The Washington PostDemocracy Dies in Darkness

Opinion Trump, cops and crime

President Trump at Lafayette Square by the White House on Jan. 20. (John McDonnell /The Washington Post)

Within minutes of President Trump’s swearing in, his administration posted several policy positions on the White House website. The topic “Standing Up For Our Law Enforcement Community” is striking.

A Trump Administration will empower our law enforcement officers to do their jobs and keep our streets free of crime and violence. The Trump Administration will be a law and order administration. President Trump will honor our men and women in uniform and will support their mission of protecting the public. The dangerous anti-police atmosphere in America is wrong. The Trump Administration will end it.

These aren’t off-the-cuff remarks. It’s carefully chosen language that presumably went through a number of revisions. Note the wording. Trump will do more than end violence against law enforcement. He will end the “anti-police atmosphere in America.” You don’t end an “atmosphere” without some pretty drastic action. It sounds quite like a promise to crack down on speech and protest. Ominous as that sounds (and it’s pretty ominous), absent some wanton, unheard of abuse of power like federalizing the National Guard to subdue the next round of protests against police abuse, there isn’t a whole lot Trump can do directly, at least not in the short term.

But in the longer term? He could widen the spigot through which military gear flows to police departments, both from the Pentagon and the Department of Homeland Security. He has already promised this. He has already indicated that he’ll call off Justice Department watchdogging of police departments, which could encourage more aggressive responses. He could ramp up the spying and data collecting on protest groups that the federal government has already been doing for decades. He could halt the federal funding that currently promotes community-oriented policing and begin funding more aggressive, reactionary policing.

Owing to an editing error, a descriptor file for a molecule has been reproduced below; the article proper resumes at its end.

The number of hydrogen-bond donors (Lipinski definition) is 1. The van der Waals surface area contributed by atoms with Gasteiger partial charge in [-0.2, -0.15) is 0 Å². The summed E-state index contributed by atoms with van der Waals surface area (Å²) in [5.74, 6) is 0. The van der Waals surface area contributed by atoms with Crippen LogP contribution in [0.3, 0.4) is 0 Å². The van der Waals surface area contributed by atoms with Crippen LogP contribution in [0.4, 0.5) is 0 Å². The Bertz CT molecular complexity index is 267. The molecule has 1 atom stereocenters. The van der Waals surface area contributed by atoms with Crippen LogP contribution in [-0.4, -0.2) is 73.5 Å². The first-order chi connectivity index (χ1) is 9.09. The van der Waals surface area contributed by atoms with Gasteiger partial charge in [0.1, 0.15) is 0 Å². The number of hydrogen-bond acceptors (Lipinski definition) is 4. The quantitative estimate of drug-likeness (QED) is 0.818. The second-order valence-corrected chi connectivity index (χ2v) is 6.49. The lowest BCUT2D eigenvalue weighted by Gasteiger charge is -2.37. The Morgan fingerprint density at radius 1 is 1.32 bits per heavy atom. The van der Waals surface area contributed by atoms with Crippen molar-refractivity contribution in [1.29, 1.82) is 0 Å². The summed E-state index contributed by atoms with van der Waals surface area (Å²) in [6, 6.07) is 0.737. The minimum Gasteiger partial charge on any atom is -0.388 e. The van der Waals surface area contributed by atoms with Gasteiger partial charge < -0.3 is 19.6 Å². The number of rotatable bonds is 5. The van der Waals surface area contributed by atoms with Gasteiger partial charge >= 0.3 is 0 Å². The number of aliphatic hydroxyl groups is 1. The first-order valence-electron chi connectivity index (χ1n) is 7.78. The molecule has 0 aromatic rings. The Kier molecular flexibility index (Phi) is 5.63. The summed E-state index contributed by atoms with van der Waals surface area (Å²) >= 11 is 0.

I’ll stop there. I’d hate to give him any ideas. But this is clearly a priority. It’s one of the six policies he posted immediately after taking office.

As Trump has done all campaign, to demonstrate why we need a “law-and-order” administration, the White House then cherry-picks a year of crime data to paint a portrait of, as Trump put it in his speech today, “American carnage.” Of course, while it’s true that violent crime has gone up over the past two years, the increase was mostly driven by sharp spikes in a handful of large cities. Even with that increase, the overall violent crime rate is about where it was in 2012, and remains near historic lows. (By the way, the violent crime rate in Canada also began a slight increase in 2015, also after a long decline.) One other interesting statistic: Even with the spike in some large cities, of the 11 states with the highest violent crime rates, eight are Republican-led (Alaska, Tennessee, Louisiana, Arkansas, South Carolina, Missouri, Alabama, Florida), most with the kind of pro-police, law-and-order policies Trump supports. (Two of the other three — Nevada and New Mexico — are toss-up states.)

Thanks no doubt in large part to Trump, there is a perception that crime is getting worse. Last year, a Gallup poll found that the percentage of Americans worried about crime was at a 15-year high. But Gallup has been tracking opinions about crime in other ways that are instructive for comparing fear of crime with actual crime.

In the most straightforward question, Gallup asks if Americans think crime in the U.S. gotten better or worse than the previous year. Year after year, most Americans always think things have gotten worse. Even as the crime rate reached historic lows in the late 2000s and early 2010s, 60 percent or more still thought things were getting worse. In the most recent poll, taken last October, the figure was at 70 percent.

But there’s another question that better measures of how crime affects people day to day:

Is there any area near where you live — that is, within a mile — where you would be afraid to walk alone at night?

The percentage answering “yes” to this question is always much lower. It usually ranges from the low 30s to the mid-40s. This gap — how safe Americans feel themselves vs. how safe they presume everyone else to be — is a pretty good indicator of how successful politicians, the media, and pop culture have been at ginning up unnecessary fear of crime. The gap is typically around 20 points. Since October 2015 — about the time Trump began demagoguing crime and pulling away from the GOP field in primary polling — the gap has been 35 points. That’s the highest it’s been since October of 1993.

One final note: As Trump’s administration grinds on, he’ll face a growing incentive to begin to massage the numbers the other way. He’ll want to show that his policies are working, and that crime is in retreat. I give it nine months before he’s touting a drop in crime, regardless of what the numbers say.